I have been investigating this issue and would like to add some observations.

  • Python 2 does what Haskell does at the moment: it reads command line arguments in as byte strings, and exposes them to the programmer as byte strings. This is consistent with the fact that Python strings aren't "really" a text type, and unicode strings are a separate type
  • Python 3 changed the behaviour to match its String type being a "real" string type. Now, command line arguments are decoded into UTF-8 according to the current locale for internal consumption. See the relevant issue at http://bugs.python.org/issue2128
  • Passing command line arguments encoded in any other than the current locale is weird and fragile. Here is some weirdness I discovered.

First, we create a file with a Big5 encoded name. Set your terminal to decode using Big 5 and then:

LC_ALL=zw_TW.big5 bash
touch zw你好 #Be careful here that your IME actually outputs Big5 bytes into a Big5 terminal. It did for me on Ubuntu but not on OS X

As expected, this name will work nicely if we ls. This reflects the fact that Unix stores the file with exactly the Big5 encoded name that we gave it, so when we ls it decodes perfectly in the Big5 terminal.

Now open another terminal set for UTF-8. Assuming your default locale is UTF8 as well, we can try some fun experiments. First, I wrote a program called encoding.c that let me observe the command line. Compile this file to ./bytes:

#include <stdio.h>

int main(int argc, char **argv)
{
    if (argc < 2) {
        printf("Not enough arguments\n");
        return 1;
    }
    
    int len = 0;
    for (char *c = argv[1]; *c; c++, len++) {
        printf("%d ", (int)(*c));
    }
    
    printf("\nLength: %d\n", len);
    
    return 0;
}

Now for the fun:

  1. ls. You should see some gibberish for the "zw" file because the Big5 doesn't get decoded cleanly as UTF-8 by your terminal. I saw the literal string "zw?A?n" printed.
  1. Type "./bytes zw" and then press tab, then enter. You will get 6 bytes printed because 你好 is 4 bytes long in Big5.
  1. Type "./bytes zw?A?n". Use literal question marks. This is where it gets really weird. The output is *exactly the same as before*. Bash has somehow detected that I "meant" to refer to the file in the current working directory and decided to substitute my 6 bytes of ASCII text (all characters <128) with the Big5 from before (which contains some characters >= 128). I have no idea what happens if the choice of filename is ambiguous. If you rm the file this stops happening, obviously.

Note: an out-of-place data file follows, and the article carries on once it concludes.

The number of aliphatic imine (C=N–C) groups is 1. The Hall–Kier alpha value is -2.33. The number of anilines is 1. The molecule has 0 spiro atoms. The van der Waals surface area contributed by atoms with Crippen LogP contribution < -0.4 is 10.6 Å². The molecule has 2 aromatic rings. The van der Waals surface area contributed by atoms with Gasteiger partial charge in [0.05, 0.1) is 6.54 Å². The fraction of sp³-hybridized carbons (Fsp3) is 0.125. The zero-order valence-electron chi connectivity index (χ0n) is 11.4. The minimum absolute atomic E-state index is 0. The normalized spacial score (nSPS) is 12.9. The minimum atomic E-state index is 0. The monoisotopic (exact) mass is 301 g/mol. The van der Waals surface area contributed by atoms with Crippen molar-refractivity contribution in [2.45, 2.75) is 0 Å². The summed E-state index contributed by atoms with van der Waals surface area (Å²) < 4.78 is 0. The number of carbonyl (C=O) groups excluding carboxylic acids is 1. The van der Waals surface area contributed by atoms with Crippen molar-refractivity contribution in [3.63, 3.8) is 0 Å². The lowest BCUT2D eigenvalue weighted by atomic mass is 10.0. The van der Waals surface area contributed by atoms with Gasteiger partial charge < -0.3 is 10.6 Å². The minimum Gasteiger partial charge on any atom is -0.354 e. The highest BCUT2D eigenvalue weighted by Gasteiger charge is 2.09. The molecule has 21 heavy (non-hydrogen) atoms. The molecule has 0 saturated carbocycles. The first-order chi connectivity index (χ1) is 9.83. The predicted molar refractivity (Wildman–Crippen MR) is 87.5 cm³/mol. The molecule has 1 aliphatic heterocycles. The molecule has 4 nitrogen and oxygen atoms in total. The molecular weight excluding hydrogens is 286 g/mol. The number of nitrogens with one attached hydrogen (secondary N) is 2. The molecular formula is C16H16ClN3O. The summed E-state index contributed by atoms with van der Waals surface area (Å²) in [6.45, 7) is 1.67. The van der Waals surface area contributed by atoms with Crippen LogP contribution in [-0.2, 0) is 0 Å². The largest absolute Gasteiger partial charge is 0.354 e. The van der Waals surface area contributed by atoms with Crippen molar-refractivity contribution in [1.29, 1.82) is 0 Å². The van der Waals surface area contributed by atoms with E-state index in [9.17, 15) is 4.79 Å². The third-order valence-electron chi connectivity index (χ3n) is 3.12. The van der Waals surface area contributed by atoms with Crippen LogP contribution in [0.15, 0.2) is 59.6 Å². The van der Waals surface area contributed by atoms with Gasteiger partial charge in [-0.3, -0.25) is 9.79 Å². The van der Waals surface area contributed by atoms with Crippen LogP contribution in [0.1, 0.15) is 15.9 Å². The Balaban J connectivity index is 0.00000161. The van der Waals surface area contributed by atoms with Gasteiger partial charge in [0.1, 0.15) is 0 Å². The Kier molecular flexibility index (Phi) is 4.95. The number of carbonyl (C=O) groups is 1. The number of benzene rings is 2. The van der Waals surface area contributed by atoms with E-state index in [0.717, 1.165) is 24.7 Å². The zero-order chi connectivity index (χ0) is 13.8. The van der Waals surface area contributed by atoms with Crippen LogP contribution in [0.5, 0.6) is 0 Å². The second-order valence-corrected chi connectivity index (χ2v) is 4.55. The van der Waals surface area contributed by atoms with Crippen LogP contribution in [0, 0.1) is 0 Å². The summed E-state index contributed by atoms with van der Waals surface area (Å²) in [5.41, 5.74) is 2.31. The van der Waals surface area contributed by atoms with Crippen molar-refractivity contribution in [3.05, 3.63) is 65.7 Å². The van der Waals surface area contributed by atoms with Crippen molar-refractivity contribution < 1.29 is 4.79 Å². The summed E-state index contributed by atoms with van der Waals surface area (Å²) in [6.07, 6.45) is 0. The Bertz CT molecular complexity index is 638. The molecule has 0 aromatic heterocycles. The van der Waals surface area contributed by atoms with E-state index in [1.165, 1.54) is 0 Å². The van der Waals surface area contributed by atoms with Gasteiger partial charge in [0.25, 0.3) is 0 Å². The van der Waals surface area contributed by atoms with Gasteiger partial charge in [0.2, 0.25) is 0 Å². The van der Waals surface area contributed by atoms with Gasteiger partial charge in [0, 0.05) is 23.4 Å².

1. Type "./bytes foo=zw" and then press tab and enter. You get 10 bytes: 4 bytes for the Chinese and 6 bytes for the ASCII
  1. Type "./bytes foo=zw?A?n", with literal question marks. It shows *10 bytes of ASCII*. So Bash's weird encoding-fixing heuristic fails if command line arguments are more complex than just a file name by itself.

In my opinion this is absolutely bonkers behaviour :-).

IMHO C programs should be able to assume all of their command line arguments are in the same encoding - that of the current locale. But with this bash behaviour, some arguments will be in the locale encoding and some of them will be in another encoding (happens when tab-completing a filename in a non-locale encoding, or Bash's heuristics rewrite something the user wrote to a filename automatically). The user can't even necessarily predict in advance which ones will be which, because Bash's heuristic depends on at least the contents of the CWD!

I would like to argue that we should follow the Python 3 behaviour, and not support file names passed to the command line in any encoding other than the current locale. The reasons are:

  1. Support for this scenario is sort-of-but-not-quite there in other tools, including wildly-popular ones such as bash. So if it doesn't really work at the moment, we aren't causing much trouble by having Haskell not support it.
  1. The very popular language Python 3 has exactly the behaviour I propose and (apparently) noone has complained yet